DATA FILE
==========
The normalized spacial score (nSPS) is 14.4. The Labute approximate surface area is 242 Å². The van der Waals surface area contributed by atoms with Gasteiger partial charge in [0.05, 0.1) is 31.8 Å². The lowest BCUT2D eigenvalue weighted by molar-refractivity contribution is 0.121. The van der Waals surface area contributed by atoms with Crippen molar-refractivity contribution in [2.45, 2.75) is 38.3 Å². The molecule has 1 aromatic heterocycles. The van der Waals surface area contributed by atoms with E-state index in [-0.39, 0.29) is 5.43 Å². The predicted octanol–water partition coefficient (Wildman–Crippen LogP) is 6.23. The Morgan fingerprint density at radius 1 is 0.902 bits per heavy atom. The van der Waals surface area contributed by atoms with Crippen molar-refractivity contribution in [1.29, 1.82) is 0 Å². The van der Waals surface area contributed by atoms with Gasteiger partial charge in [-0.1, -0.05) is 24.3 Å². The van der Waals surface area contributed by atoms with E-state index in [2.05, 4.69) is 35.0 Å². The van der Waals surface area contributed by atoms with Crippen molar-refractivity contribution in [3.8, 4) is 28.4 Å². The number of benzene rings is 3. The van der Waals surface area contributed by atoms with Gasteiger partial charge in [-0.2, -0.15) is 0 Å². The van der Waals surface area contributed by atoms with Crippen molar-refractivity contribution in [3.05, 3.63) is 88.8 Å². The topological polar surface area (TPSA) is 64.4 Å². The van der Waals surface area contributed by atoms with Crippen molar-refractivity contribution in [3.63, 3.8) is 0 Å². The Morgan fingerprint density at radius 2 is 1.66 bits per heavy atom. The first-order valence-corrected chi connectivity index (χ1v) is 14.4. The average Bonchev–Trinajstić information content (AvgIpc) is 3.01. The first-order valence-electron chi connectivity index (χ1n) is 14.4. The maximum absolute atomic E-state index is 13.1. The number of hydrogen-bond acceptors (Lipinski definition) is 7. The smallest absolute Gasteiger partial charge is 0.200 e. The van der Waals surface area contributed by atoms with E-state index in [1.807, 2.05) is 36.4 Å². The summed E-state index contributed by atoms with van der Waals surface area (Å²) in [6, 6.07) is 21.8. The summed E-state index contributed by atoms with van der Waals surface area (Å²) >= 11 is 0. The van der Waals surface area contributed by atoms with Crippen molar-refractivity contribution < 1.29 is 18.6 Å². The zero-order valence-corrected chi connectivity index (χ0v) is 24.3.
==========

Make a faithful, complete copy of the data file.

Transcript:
The normalized spacial score (nSPS) is 14.4. The Labute approximate surface area is 242 Å². The van der Waals surface area contributed by atoms with Gasteiger partial charge in [0.05, 0.1) is 31.8 Å². The lowest BCUT2D eigenvalue weighted by molar-refractivity contribution is 0.121. The van der Waals surface area contributed by atoms with Crippen molar-refractivity contribution in [2.45, 2.75) is 38.3 Å². The molecule has 1 aromatic heterocycles. The van der Waals surface area contributed by atoms with E-state index in [-0.39, 0.29) is 5.43 Å². The predicted octanol–water partition coefficient (Wildman–Crippen LogP) is 6.23. The Morgan fingerprint density at radius 1 is 0.902 bits per heavy atom. The van der Waals surface area contributed by atoms with Crippen molar-refractivity contribution in [1.29, 1.82) is 0 Å². The van der Waals surface area contributed by atoms with Gasteiger partial charge in [-0.1, -0.05) is 24.3 Å². The van der Waals surface area contributed by atoms with E-state index in [2.05, 4.69) is 35.0 Å². The van der Waals surface area contributed by atoms with Crippen molar-refractivity contribution in [3.8, 4) is 28.4 Å². The number of benzene rings is 3. The van der Waals surface area contributed by atoms with Gasteiger partial charge in [-0.2, -0.15) is 0 Å². The van der Waals surface area contributed by atoms with Crippen molar-refractivity contribution in [3.05, 3.63) is 88.8 Å². The topological polar surface area (TPSA) is 64.4 Å². The van der Waals surface area contributed by atoms with Crippen molar-refractivity contribution in [3.63, 3.8) is 0 Å². The Morgan fingerprint density at radius 2 is 1.66 bits per heavy atom. The first-order valence-corrected chi connectivity index (χ1v) is 14.4. The average Bonchev–Trinajstić information content (AvgIpc) is 3.01. The first-order valence-electron chi connectivity index (χ1n) is 14.4. The maximum absolute atomic E-state index is 13.1. The number of hydrogen-bond acceptors (Lipinski definition) is 7. The smallest absolute Gasteiger partial charge is 0.200 e. The van der Waals surface area contributed by atoms with E-state index in [1.807, 2.05) is 36.4 Å². The summed E-state index contributed by atoms with van der Waals surface area (Å²) in [6, 6.07) is 21.8. The summed E-state index contributed by atoms with van der Waals surface area (Å²) >= 11 is 0. The van der Waals surface area contributed by atoms with Crippen molar-refractivity contribution < 1.29 is 18.6 Å². The zero-order valence-corrected chi connectivity index (χ0v) is 24.3.